Julian Tuwim

Julian Tuwim – And I prefer Łódź! Literary traces of Julian Tuwim

Julian Tuwim (1894-1953) was one of the most outstanding Polish poets and a remarkably colourful persona in Polish literature. He spent his childhood and youth in Łódź. He was moulded by the atmosphere of this city, which also influenced the nature of his works. Young people appreciate his poetry for its joyfulness, panache, energy and sensitivity; older ones – for its lyricism, melancholy and profound insight into reality. And all – for his brilliance, spot-on wit an irony. The youngest readers know him as the author of such poems as ‘Locomotive’, ‘Glasses’ or ‘The Bird Broadcast’. ‘Polish Flowers’ are closest to the hearts of the citizens of Łódź, but Tuwim is also widely known as the author of ‘Ball at the Opera’, ‘A Market of Rhymes’ or ‘Cicer cum Caule’. There is, however, a part of his literary activity that is not exactly known, namely lyrics written for the stars of the 1920s and 1930s, including Hanka Ordonówna or Eugeniusz Bodo. The hit song ‘Miłość Ci wszystko wybaczy’ (‘Love Will Forgive You Everything’) was brought to the public by Tuwim himself. The poet from Łódź wrote also under pen-names, such as Tuvim, Schyzio Frenik, Wim, Roch Pekiński. In 1916, he went to Warsaw to study law and philosophy at the University of Warsaw. He was one of the founders of the ‘Skamander’ poetic group. He emigrated in 1939 and stayed abroad until 1946. Upon coming back to Poland, Tuwim became a founding member of the Association of Performing Artists and Composers (ZAiKS). He died of a heart attack on 27 December 1953 in Zakopane, in Halama guesthouse. He was buried in Warsaw, in the Powązki Military Cemetery.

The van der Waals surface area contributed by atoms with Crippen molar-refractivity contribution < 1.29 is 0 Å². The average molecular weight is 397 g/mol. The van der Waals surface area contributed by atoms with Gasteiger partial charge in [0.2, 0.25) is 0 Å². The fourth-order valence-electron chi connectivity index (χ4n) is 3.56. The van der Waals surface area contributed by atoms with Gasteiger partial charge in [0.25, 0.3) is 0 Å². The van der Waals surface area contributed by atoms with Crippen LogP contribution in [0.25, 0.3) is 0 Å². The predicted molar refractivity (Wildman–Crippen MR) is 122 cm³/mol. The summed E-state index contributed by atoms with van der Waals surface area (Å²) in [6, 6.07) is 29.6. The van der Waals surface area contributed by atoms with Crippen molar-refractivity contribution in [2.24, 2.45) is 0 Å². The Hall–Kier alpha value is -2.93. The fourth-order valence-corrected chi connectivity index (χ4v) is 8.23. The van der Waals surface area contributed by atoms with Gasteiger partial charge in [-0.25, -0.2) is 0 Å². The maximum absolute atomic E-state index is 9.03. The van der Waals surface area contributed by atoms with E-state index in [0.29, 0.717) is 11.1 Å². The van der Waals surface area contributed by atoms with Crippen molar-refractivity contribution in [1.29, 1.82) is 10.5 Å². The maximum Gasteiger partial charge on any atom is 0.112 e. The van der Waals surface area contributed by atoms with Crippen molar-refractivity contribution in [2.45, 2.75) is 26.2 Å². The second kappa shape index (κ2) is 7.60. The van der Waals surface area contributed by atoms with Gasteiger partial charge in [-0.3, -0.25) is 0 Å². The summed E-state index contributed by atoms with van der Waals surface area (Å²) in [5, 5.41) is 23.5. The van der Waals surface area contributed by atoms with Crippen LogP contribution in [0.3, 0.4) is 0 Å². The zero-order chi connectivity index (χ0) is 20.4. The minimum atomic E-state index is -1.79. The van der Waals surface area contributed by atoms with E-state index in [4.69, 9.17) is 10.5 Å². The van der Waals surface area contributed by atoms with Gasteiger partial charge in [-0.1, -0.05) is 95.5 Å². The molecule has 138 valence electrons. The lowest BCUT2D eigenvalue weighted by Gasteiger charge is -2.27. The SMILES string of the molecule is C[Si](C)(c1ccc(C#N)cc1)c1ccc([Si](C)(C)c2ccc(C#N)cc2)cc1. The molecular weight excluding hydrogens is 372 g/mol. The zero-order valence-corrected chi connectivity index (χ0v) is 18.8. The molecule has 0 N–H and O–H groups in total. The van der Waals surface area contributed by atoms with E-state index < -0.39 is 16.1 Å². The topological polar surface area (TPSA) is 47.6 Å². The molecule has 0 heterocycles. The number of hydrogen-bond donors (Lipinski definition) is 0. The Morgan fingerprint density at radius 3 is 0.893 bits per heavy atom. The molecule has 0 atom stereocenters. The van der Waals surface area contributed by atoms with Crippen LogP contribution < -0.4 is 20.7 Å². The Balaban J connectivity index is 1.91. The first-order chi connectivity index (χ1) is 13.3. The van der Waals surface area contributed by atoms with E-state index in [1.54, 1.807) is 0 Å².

The exhibition was arranged in the billiard room, equipped with furniture from the interwar period: a desk and a lamp. Also Julian Tuwim’s fountain pen with a gold nib was preserved.

You can find here the first editions of poetry books with Tuwim’s dedications to his friends. The exhibition is enriched with numerous photographs of the poet, on loan from the Museum of Literature in Warsaw.